Motorists are being urged to check the address on their driving licence and car registration and to update it if it’s incorrect.
Research carried out by price comparison site CompareTheMarket, has found that 1.5 million drivers in the UK currently have the incorrect address on their licence.
But it is illegal in the UK for a driver to be incorrectly registered at an address, and this can result in a fine of £1,000 if you’re caught. This means the DVLA could net up to £1.5 billion from forgetful motorists.
According to CompareTheMarket’s research, more than a third (35%) of motorists are unaware of this requirement. Young drivers are the worst culprits, with one in 10 (11%) holding licences with incorrect information and nearly half (49%) unaware that it is illegal.
An up-to-date home address is required if the licence-holder is involved in an accident, for example. The address must also be correct on the vehicle log book and vehicle tax direct debit.
Correcting your information is free of charge, and you can still drive while awaiting the replacement licence. See Gov.uk for the full information and links to update your details.
John Miles, head of motor at comparethemarket.com, says: “A £1,000 fine is a high price to pay for something which is free to change. The DVLA website is clear on the penalties if you don’t update your driving licence when your address changes, but many motorists may still not realise they are breaking the law. It is worth double checking all these details, including when your licence expires and that your photograph is up to date, as these details can also incur fines if incorrect.”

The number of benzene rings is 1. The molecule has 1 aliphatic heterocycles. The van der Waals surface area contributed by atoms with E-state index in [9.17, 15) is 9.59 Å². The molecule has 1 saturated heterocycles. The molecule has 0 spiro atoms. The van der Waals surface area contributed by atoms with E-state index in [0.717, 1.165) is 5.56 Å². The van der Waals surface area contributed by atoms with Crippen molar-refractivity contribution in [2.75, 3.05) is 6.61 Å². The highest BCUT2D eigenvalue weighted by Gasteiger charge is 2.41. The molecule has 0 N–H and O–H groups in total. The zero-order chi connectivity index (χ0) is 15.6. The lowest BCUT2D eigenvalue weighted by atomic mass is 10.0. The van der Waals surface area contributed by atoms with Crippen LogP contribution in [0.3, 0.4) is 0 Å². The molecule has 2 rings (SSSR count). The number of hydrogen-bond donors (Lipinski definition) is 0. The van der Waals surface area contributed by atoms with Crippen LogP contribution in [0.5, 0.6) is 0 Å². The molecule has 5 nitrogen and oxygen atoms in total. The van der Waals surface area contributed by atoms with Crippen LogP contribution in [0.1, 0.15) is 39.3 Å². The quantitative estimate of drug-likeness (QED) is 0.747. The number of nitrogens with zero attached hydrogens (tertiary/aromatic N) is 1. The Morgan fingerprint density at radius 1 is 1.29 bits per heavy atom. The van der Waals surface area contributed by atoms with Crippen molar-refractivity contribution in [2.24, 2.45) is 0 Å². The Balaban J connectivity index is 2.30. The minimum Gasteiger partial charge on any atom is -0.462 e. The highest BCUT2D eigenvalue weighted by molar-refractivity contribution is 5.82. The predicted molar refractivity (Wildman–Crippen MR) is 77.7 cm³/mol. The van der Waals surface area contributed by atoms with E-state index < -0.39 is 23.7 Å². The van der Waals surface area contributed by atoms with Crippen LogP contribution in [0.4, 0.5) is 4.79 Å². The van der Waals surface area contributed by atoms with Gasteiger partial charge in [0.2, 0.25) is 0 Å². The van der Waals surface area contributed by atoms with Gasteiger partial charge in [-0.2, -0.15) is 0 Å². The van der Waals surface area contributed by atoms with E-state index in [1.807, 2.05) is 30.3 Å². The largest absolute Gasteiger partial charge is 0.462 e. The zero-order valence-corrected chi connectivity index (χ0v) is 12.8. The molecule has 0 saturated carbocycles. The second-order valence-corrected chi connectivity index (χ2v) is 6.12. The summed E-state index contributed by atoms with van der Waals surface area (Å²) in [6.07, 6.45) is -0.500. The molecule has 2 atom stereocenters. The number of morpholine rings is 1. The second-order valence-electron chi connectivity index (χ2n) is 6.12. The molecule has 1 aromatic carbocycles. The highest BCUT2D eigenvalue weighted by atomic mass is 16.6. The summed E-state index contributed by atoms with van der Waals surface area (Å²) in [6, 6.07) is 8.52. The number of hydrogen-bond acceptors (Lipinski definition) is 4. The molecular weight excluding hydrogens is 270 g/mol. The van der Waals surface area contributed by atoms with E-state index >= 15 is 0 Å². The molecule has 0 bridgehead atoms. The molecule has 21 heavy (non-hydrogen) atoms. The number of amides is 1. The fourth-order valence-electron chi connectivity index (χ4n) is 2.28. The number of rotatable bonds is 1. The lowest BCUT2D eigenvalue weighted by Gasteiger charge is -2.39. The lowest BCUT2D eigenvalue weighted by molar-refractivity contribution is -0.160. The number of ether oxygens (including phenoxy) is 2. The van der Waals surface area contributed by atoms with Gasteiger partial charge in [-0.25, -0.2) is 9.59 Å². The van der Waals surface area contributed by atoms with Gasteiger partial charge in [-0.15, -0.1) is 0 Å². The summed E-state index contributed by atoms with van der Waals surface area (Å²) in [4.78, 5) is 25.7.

Other driving related fines to watch out for
But there are other reasons that could also land a motorist with a big fine. Licence plates that are unreadable due to dirt, for example, is deemed a criminal offence and punishable with a £1,000 fine. Meanwhile, splashing a pedestrian with a roadside puddle could land you with as much as a £5,000 penalty.
See the list below of offences that can lead to significant fines:
Taking prescription drugs before driving depending on the drug type and quantity
Splashing a pedestrian by driving through a puddle
Sleeping in your car if you are over the drink driving limit
Having an outdated address on your driver's licence
Using your horn when stationary in a vehicle unless another road user poses a genuine danger
Using your horn between the hours of 23:30 and 07:00 in a built-up area unless another road user poses a genuine danger
Having a dirty number plate - registration numbers should always be visible
Using an Apple watch or any other hand-held device while driving
Driving too slowly or in a manner that could obstruct the progress of other road users
Driving with a "for sale" sign in your car window - this could be classified as trading from a public road according to local councils
Hogging the middle lane of the motorway
Parking on the pavement in London
Driving with snow on the roof
Asking a stranger for change to pay for parking - this is legally classified as begging
Driving for more than 10 hours non-stop
Leaving a car parked with the engine running
Source: CompareTheMarket, August 2017.
*These are all potential fines that could be incurred and charges may fluctuate.